Alternative splicing (AS) has the potential to greatly expand the functional repertoire of mammalian transcriptomes. However, few variant transcripts have been characterized functionally, making it difficult to assess the contribution of AS to the generation of phenotypic complexity and to study the evolution of splicing patterns. We have compared the AS of 309 protein-coding genes in the human ENCODE pilot regions against their mouse orthologs in unprecedented detail, utilizing traditional transcriptomic and RNAseq data. The conservation status of every transcript has been investigated, and each functionally categorized as coding (separated into coding sequence [CDS] or nonsense-mediated decay [NMD] linked) or noncoding. In total, 36.7% of human and 19.3% of mouse coding transcripts are species specific, and we observe a 3.6 times excess of human NMD transcripts compared with mouse; in contrast to previous studies, the majority of species-specific AS is unlinked to transposable elements. We observe one conserved CDS variant and one conserved NMD variant per 2.3 and 11.4 genes, respectively. Subsequently, we identify and characterize equivalent AS patterns for 22.9% of these CDS or NMD-linked events in nonmammalian vertebrate genomes, and our data indicate that functional NMD-linked AS is more widespread and ancient than previously thought. Furthermore, although we observe an association between conserved AS and elevated sequence conservation, as previously reported, we emphasize that 30% of conserved AS exons display sequence conservation below the average score for constitutive exons. In conclusion, we demonstrate the value of detailed comparative annotation in generating a comprehensive set of AS transcripts, increasing our understanding of AS evolution in vertebrates. Our data supports a model whereby the acquisition of functional AS has occurred throughout vertebrate evolution and is considered alongside amino acid change as a key mechanism in gene evolution.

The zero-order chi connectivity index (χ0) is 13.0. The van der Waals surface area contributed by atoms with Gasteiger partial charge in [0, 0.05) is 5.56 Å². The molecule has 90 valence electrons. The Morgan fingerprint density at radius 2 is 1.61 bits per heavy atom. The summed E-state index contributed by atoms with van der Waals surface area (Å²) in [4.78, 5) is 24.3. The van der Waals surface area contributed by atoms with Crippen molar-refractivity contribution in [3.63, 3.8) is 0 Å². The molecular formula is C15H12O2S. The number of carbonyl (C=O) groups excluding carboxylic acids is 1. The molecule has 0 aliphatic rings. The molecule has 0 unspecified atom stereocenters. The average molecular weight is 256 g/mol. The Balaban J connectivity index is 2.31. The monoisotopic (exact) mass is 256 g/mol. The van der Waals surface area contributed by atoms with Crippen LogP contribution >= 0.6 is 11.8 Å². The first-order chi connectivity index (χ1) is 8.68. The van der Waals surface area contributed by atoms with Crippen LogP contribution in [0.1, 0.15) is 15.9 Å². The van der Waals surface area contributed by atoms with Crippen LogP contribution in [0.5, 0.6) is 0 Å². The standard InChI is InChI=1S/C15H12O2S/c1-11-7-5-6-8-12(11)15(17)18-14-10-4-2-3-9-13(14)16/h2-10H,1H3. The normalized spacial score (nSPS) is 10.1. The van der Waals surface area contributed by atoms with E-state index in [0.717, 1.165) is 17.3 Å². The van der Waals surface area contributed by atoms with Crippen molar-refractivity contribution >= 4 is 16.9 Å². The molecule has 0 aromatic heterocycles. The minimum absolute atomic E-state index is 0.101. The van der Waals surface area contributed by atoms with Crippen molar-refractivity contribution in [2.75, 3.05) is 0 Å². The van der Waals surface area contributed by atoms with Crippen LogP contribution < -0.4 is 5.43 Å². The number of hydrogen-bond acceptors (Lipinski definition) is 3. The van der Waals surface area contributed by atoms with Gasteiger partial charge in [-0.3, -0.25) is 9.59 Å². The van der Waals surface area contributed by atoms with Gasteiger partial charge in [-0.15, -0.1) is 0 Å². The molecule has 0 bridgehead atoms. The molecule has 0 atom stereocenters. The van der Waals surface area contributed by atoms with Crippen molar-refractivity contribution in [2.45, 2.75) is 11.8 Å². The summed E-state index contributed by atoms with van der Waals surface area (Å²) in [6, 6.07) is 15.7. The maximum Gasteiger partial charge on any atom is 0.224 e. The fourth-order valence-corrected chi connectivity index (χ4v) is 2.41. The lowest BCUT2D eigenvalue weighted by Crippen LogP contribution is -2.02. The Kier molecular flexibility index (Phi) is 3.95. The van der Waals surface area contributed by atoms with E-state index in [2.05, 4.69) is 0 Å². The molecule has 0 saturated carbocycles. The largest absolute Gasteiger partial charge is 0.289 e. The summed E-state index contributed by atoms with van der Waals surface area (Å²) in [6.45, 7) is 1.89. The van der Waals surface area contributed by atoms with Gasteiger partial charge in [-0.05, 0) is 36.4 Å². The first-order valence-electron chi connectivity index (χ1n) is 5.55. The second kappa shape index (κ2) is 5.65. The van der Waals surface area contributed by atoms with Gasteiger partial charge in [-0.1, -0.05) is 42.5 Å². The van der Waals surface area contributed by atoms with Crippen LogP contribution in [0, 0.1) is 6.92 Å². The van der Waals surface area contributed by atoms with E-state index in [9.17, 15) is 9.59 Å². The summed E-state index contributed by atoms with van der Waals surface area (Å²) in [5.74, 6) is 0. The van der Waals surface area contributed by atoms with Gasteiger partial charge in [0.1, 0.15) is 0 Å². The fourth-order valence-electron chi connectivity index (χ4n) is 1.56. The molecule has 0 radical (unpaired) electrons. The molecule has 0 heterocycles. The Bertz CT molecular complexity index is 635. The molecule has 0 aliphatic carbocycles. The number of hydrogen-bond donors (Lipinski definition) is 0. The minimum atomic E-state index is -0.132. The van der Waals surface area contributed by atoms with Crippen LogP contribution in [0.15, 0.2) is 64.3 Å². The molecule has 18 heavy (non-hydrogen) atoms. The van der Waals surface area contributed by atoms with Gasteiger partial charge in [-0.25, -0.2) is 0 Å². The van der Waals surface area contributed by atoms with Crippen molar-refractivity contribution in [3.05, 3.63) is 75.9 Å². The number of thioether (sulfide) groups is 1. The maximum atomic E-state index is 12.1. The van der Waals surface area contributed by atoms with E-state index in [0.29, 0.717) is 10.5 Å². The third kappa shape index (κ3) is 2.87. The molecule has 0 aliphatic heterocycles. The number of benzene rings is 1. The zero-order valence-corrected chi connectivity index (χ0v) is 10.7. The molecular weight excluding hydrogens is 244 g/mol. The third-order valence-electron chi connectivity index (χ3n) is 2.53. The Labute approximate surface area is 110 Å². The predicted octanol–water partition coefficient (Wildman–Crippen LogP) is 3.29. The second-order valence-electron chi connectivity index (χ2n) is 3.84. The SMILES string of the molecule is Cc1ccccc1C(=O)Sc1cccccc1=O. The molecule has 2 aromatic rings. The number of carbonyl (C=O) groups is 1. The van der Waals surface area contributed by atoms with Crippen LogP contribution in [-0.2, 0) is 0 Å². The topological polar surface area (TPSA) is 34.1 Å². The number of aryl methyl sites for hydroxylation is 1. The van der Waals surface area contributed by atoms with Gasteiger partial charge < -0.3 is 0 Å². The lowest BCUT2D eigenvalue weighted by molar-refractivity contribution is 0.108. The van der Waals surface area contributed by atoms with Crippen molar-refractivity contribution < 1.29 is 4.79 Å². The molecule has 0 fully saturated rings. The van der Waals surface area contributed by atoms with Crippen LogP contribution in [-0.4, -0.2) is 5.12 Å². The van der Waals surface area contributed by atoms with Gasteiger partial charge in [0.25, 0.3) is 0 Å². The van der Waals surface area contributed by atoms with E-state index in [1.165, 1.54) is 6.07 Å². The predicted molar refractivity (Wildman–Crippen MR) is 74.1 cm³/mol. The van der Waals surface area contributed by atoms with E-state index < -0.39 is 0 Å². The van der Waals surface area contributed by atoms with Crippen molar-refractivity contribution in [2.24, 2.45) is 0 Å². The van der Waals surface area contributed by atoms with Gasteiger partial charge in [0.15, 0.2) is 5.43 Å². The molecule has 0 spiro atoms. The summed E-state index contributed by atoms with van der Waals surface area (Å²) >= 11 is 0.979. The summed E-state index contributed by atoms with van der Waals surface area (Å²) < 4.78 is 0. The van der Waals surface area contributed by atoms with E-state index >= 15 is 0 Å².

Keywords: alternative splicing, nonsense-mediated decay, vertebrate evolution, RBM39